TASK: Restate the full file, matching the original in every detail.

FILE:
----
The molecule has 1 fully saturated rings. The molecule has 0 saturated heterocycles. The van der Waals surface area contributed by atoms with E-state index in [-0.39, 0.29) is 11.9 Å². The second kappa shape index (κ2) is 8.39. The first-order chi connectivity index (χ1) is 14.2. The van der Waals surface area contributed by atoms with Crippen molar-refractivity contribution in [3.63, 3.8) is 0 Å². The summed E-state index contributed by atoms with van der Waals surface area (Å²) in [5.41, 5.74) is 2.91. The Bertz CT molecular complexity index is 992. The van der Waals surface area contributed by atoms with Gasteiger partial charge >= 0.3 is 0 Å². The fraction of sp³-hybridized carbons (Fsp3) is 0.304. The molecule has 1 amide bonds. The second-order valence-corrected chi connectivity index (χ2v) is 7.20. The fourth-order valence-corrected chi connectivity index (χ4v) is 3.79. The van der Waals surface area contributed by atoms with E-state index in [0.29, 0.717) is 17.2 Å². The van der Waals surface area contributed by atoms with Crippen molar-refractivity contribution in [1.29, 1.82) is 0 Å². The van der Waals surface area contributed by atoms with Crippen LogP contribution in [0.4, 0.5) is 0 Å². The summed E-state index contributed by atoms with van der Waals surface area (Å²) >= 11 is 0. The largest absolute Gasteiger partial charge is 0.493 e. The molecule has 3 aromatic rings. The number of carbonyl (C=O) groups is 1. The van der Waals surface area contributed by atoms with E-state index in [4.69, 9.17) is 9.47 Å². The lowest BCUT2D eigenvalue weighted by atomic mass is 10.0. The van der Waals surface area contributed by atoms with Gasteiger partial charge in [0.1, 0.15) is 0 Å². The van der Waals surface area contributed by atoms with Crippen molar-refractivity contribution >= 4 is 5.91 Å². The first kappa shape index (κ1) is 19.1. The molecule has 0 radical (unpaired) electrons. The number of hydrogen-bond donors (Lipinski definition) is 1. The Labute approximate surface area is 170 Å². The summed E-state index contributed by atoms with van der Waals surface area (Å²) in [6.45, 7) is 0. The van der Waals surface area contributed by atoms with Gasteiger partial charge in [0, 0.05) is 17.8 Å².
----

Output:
The molecule has 1 fully saturated rings. The molecule has 0 saturated heterocycles. The van der Waals surface area contributed by atoms with E-state index in [-0.39, 0.29) is 11.9 Å². The second kappa shape index (κ2) is 8.39. The first-order chi connectivity index (χ1) is 14.2. The van der Waals surface area contributed by atoms with Crippen molar-refractivity contribution in [3.63, 3.8) is 0 Å². The summed E-state index contributed by atoms with van der Waals surface area (Å²) in [5.41, 5.74) is 2.91. The Bertz CT molecular complexity index is 992. The van der Waals surface area contributed by atoms with Gasteiger partial charge >= 0.3 is 0 Å². The fraction of sp³-hybridized carbons (Fsp3) is 0.304. The molecule has 1 amide bonds. The second-order valence-corrected chi connectivity index (χ2v) is 7.20. The fourth-order valence-corrected chi connectivity index (χ4v) is 3.79. The van der Waals surface area contributed by atoms with E-state index in [0.29, 0.717) is 17.2 Å². The van der Waals surface area contributed by atoms with Crippen molar-refractivity contribution in [1.29, 1.82) is 0 Å². The van der Waals surface area contributed by atoms with Crippen LogP contribution in [0.4, 0.5) is 0 Å². The summed E-state index contributed by atoms with van der Waals surface area (Å²) >= 11 is 0. The largest absolute Gasteiger partial charge is 0.493 e. The molecule has 3 aromatic rings. The number of carbonyl (C=O) groups is 1. The van der Waals surface area contributed by atoms with E-state index in [4.69, 9.17) is 9.47 Å². The lowest BCUT2D eigenvalue weighted by atomic mass is 10.0. The van der Waals surface area contributed by atoms with Gasteiger partial charge in [0.1, 0.15) is 0 Å². The van der Waals surface area contributed by atoms with Crippen molar-refractivity contribution >= 4 is 5.91 Å². The first kappa shape index (κ1) is 19.1. The molecule has 0 radical (unpaired) electrons. The number of hydrogen-bond donors (Lipinski definition) is 1. The Labute approximate surface area is 170 Å². The summed E-state index contributed by atoms with van der Waals surface area (Å²) in [6.45, 7) is 0. The van der Waals surface area contributed by atoms with Gasteiger partial charge in [0, 0.05) is 17.8 Å².